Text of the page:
President Trump has issued an executive order that changes the process under which administrative law judges are hired, in response to a Supreme Court decision that cast some doubt over how those officers had previously been hired.
Administrative law judges were deemed by the Supreme Court to be “Officers of the United States” and must be appointed by the president, a court of law, or the head of the department. ALJs are used by a number of federal agencies, including the Bureau of Consumer Financial Protection. In many cases, the ALJs were hired by staff members within the agency and not by the head of the agency itself. For example, it is not publicly known whether former director Richard Cordray or someone else within the BCFP hired Christine Kirby to be the agency’s ALJ when Kirby was hired in 2015.
The executive order signed by President Trump earlier this week removes ALJs from the competitive service and moves them to the excepted service, which are subject to different hiring processes.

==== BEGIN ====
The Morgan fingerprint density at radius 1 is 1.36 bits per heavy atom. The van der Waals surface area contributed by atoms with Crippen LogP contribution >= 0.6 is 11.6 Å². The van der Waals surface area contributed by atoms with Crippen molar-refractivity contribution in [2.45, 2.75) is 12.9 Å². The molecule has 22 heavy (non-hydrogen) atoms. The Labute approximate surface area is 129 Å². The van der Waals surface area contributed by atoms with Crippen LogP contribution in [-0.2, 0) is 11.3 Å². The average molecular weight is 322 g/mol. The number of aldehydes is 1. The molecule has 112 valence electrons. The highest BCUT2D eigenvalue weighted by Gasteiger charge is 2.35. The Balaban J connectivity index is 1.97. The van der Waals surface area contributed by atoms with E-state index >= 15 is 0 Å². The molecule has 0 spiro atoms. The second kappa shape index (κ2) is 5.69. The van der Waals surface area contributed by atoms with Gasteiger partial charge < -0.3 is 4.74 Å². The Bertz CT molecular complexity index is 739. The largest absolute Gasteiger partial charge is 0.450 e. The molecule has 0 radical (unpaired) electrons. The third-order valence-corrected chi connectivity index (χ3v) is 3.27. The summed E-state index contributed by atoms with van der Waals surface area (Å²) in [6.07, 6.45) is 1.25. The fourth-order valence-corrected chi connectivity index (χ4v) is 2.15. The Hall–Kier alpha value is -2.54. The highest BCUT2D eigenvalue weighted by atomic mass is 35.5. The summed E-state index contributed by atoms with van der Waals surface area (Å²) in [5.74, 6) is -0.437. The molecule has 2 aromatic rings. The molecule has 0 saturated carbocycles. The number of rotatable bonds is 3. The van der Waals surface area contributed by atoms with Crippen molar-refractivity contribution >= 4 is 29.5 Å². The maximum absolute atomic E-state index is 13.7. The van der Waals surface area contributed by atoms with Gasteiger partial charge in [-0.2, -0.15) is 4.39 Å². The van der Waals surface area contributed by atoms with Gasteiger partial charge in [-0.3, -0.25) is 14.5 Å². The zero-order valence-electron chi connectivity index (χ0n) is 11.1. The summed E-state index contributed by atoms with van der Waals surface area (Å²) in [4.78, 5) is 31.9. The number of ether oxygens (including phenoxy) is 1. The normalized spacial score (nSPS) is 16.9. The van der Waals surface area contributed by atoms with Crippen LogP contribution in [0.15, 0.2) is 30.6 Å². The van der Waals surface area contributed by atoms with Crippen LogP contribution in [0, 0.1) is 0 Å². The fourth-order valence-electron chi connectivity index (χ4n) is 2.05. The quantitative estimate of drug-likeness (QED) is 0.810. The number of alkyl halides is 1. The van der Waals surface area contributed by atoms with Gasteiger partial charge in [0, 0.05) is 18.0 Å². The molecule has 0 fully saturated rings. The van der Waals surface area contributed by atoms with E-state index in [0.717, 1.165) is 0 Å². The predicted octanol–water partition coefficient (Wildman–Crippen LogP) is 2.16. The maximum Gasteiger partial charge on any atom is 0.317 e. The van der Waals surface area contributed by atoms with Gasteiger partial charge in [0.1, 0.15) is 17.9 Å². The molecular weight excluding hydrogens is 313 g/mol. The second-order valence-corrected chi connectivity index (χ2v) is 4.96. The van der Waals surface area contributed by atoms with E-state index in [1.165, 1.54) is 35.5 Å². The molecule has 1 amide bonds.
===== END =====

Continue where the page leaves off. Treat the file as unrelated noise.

Placing the position of ALJ in the excepted service will mitigate concerns about undue limitations on the selection of ALJs, reduce the likelihood of successful Appointments Clause challenges, and forestall litigation in which such concerns have been or might be raised. This action will also give agencies greater ability and discretion to assess critical qualities in ALJ candidates, such as work ethic, judgment, and ability to meet the particular needs of the agency. These are all qualities individuals should have before wielding the significant authority conferred on ALJs, and each agency should be able to assess them without proceeding through complicated and elaborate examination processes or rating procedures that do not necessarily reflect the agency’s particular needs. This change will also promote confidence in, and the durability of, agency adjudications.